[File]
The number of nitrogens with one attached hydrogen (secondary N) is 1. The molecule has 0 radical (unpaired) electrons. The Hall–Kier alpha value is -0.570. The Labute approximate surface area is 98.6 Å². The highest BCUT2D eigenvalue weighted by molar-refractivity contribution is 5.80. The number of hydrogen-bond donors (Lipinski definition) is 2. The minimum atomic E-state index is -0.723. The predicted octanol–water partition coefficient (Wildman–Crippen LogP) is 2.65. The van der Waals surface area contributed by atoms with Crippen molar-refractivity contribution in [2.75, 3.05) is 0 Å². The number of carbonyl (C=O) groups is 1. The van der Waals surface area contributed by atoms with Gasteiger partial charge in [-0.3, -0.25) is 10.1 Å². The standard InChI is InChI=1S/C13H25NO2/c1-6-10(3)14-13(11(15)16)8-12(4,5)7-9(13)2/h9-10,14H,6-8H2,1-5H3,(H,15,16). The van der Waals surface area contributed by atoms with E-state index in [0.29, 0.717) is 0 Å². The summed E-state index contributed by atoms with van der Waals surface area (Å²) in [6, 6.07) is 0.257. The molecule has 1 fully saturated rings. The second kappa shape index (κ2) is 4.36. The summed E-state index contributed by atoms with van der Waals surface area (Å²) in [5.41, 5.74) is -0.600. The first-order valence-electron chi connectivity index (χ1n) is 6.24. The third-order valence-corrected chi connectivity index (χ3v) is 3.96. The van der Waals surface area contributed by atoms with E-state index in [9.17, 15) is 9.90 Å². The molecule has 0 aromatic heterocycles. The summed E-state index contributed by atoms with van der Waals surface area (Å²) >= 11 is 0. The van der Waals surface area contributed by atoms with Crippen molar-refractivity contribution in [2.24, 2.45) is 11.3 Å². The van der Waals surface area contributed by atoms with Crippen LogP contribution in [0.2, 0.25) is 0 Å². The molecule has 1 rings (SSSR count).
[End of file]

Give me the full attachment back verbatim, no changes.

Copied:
The number of nitrogens with one attached hydrogen (secondary N) is 1. The molecule has 0 radical (unpaired) electrons. The Hall–Kier alpha value is -0.570. The Labute approximate surface area is 98.6 Å². The highest BCUT2D eigenvalue weighted by molar-refractivity contribution is 5.80. The number of hydrogen-bond donors (Lipinski definition) is 2. The minimum atomic E-state index is -0.723. The predicted octanol–water partition coefficient (Wildman–Crippen LogP) is 2.65. The van der Waals surface area contributed by atoms with Crippen molar-refractivity contribution in [2.75, 3.05) is 0 Å². The number of carbonyl (C=O) groups is 1. The van der Waals surface area contributed by atoms with Gasteiger partial charge in [-0.3, -0.25) is 10.1 Å². The standard InChI is InChI=1S/C13H25NO2/c1-6-10(3)14-13(11(15)16)8-12(4,5)7-9(13)2/h9-10,14H,6-8H2,1-5H3,(H,15,16). The van der Waals surface area contributed by atoms with E-state index in [0.29, 0.717) is 0 Å². The summed E-state index contributed by atoms with van der Waals surface area (Å²) in [6, 6.07) is 0.257. The molecule has 1 fully saturated rings. The second kappa shape index (κ2) is 4.36. The summed E-state index contributed by atoms with van der Waals surface area (Å²) in [5.41, 5.74) is -0.600. The first-order valence-electron chi connectivity index (χ1n) is 6.24. The third-order valence-corrected chi connectivity index (χ3v) is 3.96. The van der Waals surface area contributed by atoms with E-state index in [9.17, 15) is 9.90 Å². The molecule has 0 aromatic heterocycles. The summed E-state index contributed by atoms with van der Waals surface area (Å²) >= 11 is 0. The van der Waals surface area contributed by atoms with Crippen molar-refractivity contribution in [2.24, 2.45) is 11.3 Å². The van der Waals surface area contributed by atoms with Crippen LogP contribution in [0.2, 0.25) is 0 Å². The molecule has 1 rings (SSSR count).